Hometown team among TCU Values and Ventures competition winners

The Sounds team is Mavis Tang, Maddie Kingsbury and Devan Peplow. Tang is currently an intern at Fort Worth-based start up REvitalize Charging Solutions; Kingsbury was an intern with another Fort Worth start up, Eosera and Peplow as a TechFortWorth intern.

Fifty-six universities came to TCU for the annual Richards Barrentine Values and Ventures Competition and this year, a team from TCU took a top award.

Hundreds of college students from around the world pitched ideas for socially conscious businesses in the two-day competition, April 5-6, 2019. More than 50 entrepreneurs, investors and bankers served as judges, including finals judge John Henry, host of “Hustle” and honored as Forbes 30 Under 30 entrepreneur.

Nine winners were chosen out of the 56, plus two special awards and six awards for the Elevator Pitch.

Grand Prize, $40,000: American University

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The team from American University won the grand prize for Celise, which produces biodegradable alternatives to plasticware and straws made with cornstarch and almost identical in feel and performance as plastic.

Pointing out that there 56,000 pounds of plastic waste were produced this year alone, American University student Cameron Ross told the judges: “While we can’t solve the problem, we can manage it,” with Celise’s cornstarch products. The company donates 5 percent of profits to composting in developing countries.

Second Place, $25,000: University of New Mexico

The sister team from the University of New Mexico won for EasyFlo, founded by Alissa Chavez, an affordable bottle to eliminate the hassle of mixing bottles on the go and reduce waste from the 60 million plastic baby bottles sold annually. The company offers a give-and-get program for people to donate bottles.

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Third Place, $15,000: Texas Christian University

The hometown team from TCU won for Sounde, a hearing app developed by a TCU science and engineering professor with a proprietary algorithm that breaks apart sounds and pieces them back together so only certain frequencies are heard, according to a person’s hearing prescription. The app performs in milliseconds so the person hears in real time. The app is aimed at the 49 million people in the United States who suffer from hearing loss. 

The Sounds team is Mavis Tang, Maddie Kingsbury and Devan Peplow. Tang is currently an intern at Fort Worth-based start up REvitalize Charging Solutions; Kingsbury was an intern with another Fort Worth start up, Eosera and Peplow as a TechFortWorth intern.

Honorable Mention, $2,500: Johns Hopkins University

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Relavo uses PeritoneX technology for a novel disinfecting system that reduces the risk of infection for patients using at-home dialysis.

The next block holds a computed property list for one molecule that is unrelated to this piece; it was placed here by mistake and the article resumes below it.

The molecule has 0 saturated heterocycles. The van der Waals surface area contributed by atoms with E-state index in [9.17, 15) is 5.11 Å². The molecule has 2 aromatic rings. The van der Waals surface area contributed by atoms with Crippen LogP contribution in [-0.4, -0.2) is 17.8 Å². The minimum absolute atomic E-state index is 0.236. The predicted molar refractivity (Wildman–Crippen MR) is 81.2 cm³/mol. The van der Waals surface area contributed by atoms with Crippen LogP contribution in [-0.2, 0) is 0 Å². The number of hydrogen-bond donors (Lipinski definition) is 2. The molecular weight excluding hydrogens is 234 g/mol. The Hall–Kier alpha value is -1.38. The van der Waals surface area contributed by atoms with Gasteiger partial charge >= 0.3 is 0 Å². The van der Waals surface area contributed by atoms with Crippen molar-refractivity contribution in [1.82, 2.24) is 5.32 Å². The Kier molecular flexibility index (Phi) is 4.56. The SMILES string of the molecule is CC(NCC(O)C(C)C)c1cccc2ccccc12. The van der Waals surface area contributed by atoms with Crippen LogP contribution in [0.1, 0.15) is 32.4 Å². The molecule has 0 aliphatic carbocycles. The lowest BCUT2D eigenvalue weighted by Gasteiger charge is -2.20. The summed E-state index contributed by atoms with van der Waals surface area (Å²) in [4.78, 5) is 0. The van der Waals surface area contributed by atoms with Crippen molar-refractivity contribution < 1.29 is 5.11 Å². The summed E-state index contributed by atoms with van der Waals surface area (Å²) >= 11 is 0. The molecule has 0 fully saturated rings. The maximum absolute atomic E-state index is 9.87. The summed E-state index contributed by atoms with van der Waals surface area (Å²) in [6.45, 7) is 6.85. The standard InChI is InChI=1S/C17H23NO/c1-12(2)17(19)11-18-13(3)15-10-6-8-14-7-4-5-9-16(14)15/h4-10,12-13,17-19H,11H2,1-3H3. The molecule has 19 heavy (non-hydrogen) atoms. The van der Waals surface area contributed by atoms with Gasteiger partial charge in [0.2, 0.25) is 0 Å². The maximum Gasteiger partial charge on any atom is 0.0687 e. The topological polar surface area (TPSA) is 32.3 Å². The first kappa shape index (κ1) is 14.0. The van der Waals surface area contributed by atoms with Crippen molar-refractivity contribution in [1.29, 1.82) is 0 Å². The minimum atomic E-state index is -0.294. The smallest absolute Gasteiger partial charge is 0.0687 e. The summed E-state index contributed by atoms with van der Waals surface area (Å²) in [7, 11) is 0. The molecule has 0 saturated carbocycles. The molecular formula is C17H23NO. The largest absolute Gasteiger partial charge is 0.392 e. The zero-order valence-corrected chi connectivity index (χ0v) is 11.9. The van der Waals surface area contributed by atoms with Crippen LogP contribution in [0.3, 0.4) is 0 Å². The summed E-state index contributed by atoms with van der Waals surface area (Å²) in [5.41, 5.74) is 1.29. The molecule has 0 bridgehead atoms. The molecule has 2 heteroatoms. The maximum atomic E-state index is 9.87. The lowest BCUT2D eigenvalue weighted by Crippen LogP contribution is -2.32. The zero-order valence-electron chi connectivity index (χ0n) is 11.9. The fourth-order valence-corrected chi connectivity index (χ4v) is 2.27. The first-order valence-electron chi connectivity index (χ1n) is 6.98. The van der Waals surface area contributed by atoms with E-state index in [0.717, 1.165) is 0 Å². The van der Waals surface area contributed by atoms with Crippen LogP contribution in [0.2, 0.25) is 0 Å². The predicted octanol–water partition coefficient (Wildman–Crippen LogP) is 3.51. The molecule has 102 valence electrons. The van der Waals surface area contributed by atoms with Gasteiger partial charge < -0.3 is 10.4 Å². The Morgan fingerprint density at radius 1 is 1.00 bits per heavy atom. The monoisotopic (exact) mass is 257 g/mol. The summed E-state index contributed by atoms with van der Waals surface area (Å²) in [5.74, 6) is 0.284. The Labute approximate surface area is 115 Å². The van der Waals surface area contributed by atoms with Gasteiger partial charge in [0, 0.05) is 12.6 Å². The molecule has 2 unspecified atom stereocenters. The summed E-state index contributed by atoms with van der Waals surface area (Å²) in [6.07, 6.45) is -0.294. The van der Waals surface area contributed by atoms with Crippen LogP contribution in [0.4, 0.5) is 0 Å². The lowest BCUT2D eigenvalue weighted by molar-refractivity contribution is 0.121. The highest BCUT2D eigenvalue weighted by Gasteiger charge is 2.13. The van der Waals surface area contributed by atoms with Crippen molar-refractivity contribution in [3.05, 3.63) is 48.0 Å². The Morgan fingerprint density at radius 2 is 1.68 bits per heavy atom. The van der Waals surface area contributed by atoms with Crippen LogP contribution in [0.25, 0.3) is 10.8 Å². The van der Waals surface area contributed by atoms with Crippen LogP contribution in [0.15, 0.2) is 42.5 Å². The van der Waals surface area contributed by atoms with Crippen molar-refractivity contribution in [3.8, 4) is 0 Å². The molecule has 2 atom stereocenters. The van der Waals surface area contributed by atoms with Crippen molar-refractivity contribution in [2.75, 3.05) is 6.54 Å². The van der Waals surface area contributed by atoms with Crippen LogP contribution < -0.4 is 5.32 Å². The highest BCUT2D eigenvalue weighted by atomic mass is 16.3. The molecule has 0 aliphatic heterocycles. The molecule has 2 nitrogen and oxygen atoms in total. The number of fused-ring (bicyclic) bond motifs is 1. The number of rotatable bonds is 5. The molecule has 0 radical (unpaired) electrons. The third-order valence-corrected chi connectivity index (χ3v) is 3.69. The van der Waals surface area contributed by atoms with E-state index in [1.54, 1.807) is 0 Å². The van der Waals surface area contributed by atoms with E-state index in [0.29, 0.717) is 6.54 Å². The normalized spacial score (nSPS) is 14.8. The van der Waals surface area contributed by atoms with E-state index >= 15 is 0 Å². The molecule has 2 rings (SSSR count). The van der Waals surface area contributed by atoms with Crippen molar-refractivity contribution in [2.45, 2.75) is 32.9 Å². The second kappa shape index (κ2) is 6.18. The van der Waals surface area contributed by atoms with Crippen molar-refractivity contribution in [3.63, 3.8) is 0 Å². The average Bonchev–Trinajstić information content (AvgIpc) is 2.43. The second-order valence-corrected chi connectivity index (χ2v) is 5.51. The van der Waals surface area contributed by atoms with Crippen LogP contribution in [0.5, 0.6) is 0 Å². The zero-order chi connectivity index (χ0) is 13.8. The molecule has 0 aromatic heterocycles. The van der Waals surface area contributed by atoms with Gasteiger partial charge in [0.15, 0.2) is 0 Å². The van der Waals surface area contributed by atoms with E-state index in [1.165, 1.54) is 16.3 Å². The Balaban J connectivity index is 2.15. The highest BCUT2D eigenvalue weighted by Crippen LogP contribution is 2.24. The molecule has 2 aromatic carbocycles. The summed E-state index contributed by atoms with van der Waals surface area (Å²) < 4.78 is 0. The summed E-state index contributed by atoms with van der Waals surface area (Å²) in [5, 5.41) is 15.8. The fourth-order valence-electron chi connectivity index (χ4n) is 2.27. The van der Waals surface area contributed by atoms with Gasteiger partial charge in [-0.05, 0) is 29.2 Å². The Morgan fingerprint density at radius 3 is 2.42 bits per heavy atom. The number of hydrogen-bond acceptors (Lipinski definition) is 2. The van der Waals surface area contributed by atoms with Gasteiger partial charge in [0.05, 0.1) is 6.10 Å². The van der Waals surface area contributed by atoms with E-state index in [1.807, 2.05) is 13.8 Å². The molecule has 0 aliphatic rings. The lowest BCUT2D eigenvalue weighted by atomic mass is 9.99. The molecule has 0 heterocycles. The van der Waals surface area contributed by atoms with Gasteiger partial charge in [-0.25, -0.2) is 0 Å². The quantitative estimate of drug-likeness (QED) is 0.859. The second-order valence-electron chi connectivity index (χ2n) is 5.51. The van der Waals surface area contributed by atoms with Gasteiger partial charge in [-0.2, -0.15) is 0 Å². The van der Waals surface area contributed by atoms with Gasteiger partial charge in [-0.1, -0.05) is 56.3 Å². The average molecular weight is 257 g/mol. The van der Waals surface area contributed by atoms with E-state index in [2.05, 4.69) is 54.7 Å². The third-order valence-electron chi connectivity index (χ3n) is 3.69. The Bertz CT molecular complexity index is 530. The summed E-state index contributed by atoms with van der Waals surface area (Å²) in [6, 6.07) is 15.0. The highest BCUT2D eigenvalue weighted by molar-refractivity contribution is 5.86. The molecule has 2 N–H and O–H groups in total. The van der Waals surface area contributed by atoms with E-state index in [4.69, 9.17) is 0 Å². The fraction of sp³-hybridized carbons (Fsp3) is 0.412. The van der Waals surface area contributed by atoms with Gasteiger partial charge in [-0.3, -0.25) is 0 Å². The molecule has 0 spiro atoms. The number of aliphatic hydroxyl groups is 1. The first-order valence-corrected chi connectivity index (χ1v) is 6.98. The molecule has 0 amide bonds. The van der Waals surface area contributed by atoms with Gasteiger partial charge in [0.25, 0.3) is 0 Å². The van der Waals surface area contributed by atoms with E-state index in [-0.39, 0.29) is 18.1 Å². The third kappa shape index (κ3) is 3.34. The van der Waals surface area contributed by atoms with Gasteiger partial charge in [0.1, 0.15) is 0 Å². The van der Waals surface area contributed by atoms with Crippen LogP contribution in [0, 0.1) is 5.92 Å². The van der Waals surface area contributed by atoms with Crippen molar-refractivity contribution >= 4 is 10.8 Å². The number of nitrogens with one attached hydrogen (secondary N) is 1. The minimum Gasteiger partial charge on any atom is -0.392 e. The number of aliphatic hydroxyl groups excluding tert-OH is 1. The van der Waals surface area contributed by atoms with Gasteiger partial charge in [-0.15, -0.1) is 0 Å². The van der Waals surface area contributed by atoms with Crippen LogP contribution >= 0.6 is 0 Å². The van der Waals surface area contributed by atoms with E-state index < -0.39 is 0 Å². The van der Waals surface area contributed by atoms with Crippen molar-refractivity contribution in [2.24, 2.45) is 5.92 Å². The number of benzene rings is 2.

Honorable Mention, $2,500: Loyola Marymount University

MobieDock, solar-powered charging and docking stations for e-scooters, reduces clutter while providing sustainable charging.

Honorable Mention, $2,500: University of Houston

AquaFix Solutions uses a NASA-patented chemical solution to increase water recovery in desalination plants.

Honorable Mention, $2,500: University of Texas at Austin

Sun Co. Tracking produces lightweight, affordable, non-electric solar trackers powered by memory shape alloys for home solar panels to track the sun more efficiently.

Honorable Mention, $2,500: George Washington University

Last Call is an online platform for restaurants to discount and re-sell surplus food at a low cost, to reduce waste and provide affordable meals.

Honorable Mention, $2,500: Auburn University

SOstraws are premium, affordable, reinforced paper straws that resist sogginess.

Founders Award, $5,000: San Diego State University

SOULMUCH rescues thousands of pounds of unused rice from restaurants and converts it into flour for delicious cookies. The winner was chosen by the competition’s co-founders, Nancy Tartaglino Richards and Lisa Barrentine, Dallas real estate entrepreneurs.

Elevator Pitch First Place $1,250 and the Marjorie and James Sly Innovation Award $2,500: California Polytechnic State University

De Oro Devices produces Gaitway, the first retrofit solution that attaches to any cane/walker to prevent freezing of gait for people with Parkinson’s.

Elevator Pitch Second Place, $750: Michigan State University

BRITE Bites is an all-natural probiotic snack.

Elevator Pitch Third Place, $500: University of California-Irvine

CenSyn Pen is a pocket-sized EEG pen to quickly assess brain damage at the scene of accidents.

Elevator Pitch Honorable Mention, $250: University of Strathclyde (Scotland)

Tremodent is a toothbrush that uses motion stability technology to enable people with Parkinson’s to brush their teeth.

Elevator Pitch Honorable Mention $250: Bangladesh University of Professionals (Bangladesh)

Prothoma produces reusable sanitary napkins that are antimicrobial, high-absorbing and comfortable, to reduce disease and infertility from women in the lower socio-economic pyramid.

Elevator Pitch Honorable Mention $250: University of the Incarnate Word (San Antonio)

Sinzuca Chocolates uses a dark chocolate bark that is organic, sugar-free, gluten-free and vegan.

This is the ninth year for TCU’s Richards Barrentine Values and Ventures® Competition, presented by the TCU Neeley Institute for Entrepreneurship and Innovation in the TCU Neeley School of Business and co-founded by Dallas real estate and technology entrepreneurs Nancy Tartaglino Richards and Lisa Barrentine of First Preston HT.